Jack Upchurch Harwell, prominent Baptist journalist in Georgia, died Jan. 18, at Emory Hospital in Atlanta. He was 86. A native of Mobile, Ala., he had lived in the metro Atlanta area for most of his adult life.
Harwell was born Oct. 18, 1932, the son of the late Horace and Eleanor Harwell of Mobile. His father was a Baptist minister and his parents were big influences upon his life. Jack was the second of seven children. His brothers, Hoyt, Mercer, Frank, and Harold, all survive him. He also had two sisters, Eleanor Ann, and Marilyn Ruth, who are deceased.
Harwell is survived by his wife, Teliea, and a son, Ron Harwell of Newnan, Ga., and three grandchildren: Kelly Parada, Andrew Eliopulos, Kerri Lovvorn; and three great grandchildren. One of his twin sons, Don, died in 1993.
A graduate of Samford University, Jack had completed his stint in the Army and was serving as a public relations specialist at Fort McPherson when he was recruited in 1957 by his mentor, John J. Hurt, to become his associate editor at The Christian Index. Harwell was only 24.
He would remain at The Index for the next 30 years, later serving as editor for more than 21 years, the longest tenure of any editor. At that time The Christian Index, founded in 1822, was the oldest religious newspaper in the U.S. and enjoyed its largest circulation. Harwell wrote a history of the newspaper, published in 1972 on its 175th anniversary.
Harwell was a respected editor, but a very controversial one, serving during a time of great division in Baptist life over both theological and social issues. Harwell was part of the moderate branch of Southern Baptists that would later break away and form the Cooperative Baptist Fellowship.
Perhaps his greatest editorial was written after the assassination of Martin Luther King Jr. Harwell called him “a noble Baptist leader” who “did more to help his race, and to combat the evil oppression of racism and inequality, than any other person in modern times.” He called on Georgia Baptists to be in the forefront in seeking “human equality for all our citizens.”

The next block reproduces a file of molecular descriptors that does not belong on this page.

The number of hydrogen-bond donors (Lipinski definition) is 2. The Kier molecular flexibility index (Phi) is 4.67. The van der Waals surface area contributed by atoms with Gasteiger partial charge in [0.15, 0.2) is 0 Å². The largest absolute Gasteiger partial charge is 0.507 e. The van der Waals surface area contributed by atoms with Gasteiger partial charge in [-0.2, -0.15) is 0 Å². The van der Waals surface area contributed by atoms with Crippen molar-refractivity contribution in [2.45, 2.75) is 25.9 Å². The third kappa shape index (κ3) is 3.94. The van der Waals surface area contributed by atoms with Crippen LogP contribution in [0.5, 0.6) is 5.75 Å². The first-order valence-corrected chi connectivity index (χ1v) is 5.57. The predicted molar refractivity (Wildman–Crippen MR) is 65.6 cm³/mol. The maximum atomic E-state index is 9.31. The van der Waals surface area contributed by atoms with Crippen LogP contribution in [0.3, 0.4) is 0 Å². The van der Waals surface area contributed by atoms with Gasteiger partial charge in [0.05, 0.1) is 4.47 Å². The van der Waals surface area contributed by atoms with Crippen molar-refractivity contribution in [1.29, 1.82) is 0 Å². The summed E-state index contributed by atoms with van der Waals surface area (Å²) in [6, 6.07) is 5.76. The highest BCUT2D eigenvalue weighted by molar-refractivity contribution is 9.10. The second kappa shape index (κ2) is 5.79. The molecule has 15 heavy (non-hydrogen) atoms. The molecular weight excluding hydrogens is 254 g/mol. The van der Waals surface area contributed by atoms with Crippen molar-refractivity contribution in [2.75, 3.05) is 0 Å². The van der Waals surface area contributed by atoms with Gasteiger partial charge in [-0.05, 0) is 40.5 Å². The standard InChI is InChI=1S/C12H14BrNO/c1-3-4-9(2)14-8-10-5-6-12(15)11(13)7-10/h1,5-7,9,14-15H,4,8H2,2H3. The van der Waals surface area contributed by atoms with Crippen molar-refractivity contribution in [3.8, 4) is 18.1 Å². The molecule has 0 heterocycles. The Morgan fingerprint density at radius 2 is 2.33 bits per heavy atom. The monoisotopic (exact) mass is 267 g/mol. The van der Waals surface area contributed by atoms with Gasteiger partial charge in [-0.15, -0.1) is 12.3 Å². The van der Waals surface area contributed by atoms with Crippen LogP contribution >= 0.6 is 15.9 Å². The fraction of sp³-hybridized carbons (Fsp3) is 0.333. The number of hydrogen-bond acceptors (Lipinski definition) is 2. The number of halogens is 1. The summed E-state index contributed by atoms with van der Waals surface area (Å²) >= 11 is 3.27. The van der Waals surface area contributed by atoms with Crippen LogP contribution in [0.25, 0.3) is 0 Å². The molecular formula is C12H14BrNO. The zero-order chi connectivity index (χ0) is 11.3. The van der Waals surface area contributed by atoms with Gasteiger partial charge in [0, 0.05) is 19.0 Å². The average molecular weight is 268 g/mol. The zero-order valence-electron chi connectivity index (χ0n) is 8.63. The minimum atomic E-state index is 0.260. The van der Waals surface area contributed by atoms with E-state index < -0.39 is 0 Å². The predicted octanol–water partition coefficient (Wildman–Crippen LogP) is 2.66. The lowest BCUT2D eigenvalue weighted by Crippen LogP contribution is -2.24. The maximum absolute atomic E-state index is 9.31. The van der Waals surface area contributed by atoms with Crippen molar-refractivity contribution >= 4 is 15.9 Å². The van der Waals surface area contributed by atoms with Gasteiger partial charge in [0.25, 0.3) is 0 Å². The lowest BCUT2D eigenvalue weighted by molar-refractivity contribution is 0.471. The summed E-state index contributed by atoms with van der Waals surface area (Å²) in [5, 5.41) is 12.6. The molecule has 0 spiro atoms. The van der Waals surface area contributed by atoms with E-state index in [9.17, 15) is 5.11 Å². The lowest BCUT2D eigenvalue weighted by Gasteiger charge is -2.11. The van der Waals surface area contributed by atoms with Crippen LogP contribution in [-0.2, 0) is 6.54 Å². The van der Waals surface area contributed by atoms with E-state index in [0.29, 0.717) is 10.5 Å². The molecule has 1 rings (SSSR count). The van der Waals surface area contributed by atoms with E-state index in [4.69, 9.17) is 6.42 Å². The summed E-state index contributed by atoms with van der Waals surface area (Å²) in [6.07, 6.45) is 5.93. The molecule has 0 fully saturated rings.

That editorial was re-printed on the front page of The Atlanta Constitution, and while it seems rather mild in the light of today’s attitudes about racism, it was seen as rather controversial at the time, and Harwell received obscene phone calls and death threats as a result.
In 1987 Harwell offered to resign and take early retirement because of the deep division within the Georgia Baptist Convention. The Georgia Baptist Convention meeting in November that year voted overwhelmingly to ask him to reconsider and stay. However, the Georgia Baptist Convention Executive Committee, in a close and secret vote, decided not to reconsider his resignation and he was forced into retirement at the end of 1987.
In 1988, Harwell was elected as the second editor of Baptists Today, a national publication for moderate Baptists now known as Nurturing Faith Journal. He served in that capacity until his retirement in December 1997 and was named editor emeritus.
In his latter years, Harwell, who always prided himself on being a Baptist layman, gave in to requests that he be ordained by First Baptist Church of Morrow, Ga., to serve as minister to senior adults. At the time of his death, he continued to be an active leader in the Morrow church.
A memorial service will be held at the Morrow church on Saturday, Jan. 26, at 1:00 p.m. with Dr. William T. Neal officiating. The family will receive visitors at the church beginning at noon.
Memorial gifts may be sent to First Baptist Church, 1647 Lake Harbin Rd, Morrow, GA 30260 or to Baptists Today, Inc., P.O. Box 6318, Macon, GA 31208-6318.
Editor’s note: William T. Neal is vice chair of the Board of Directors of Baptists Today/Nurturing Faith and the former editor of The Christian Index, where he also served as associate editor to Jack Harwell.
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Neal served previously a vice chair of the Board of Directors of Baptists Today/Nurturing Faith and the former editor of The Christian Index, where he also served as associate editor to Jack Harwell.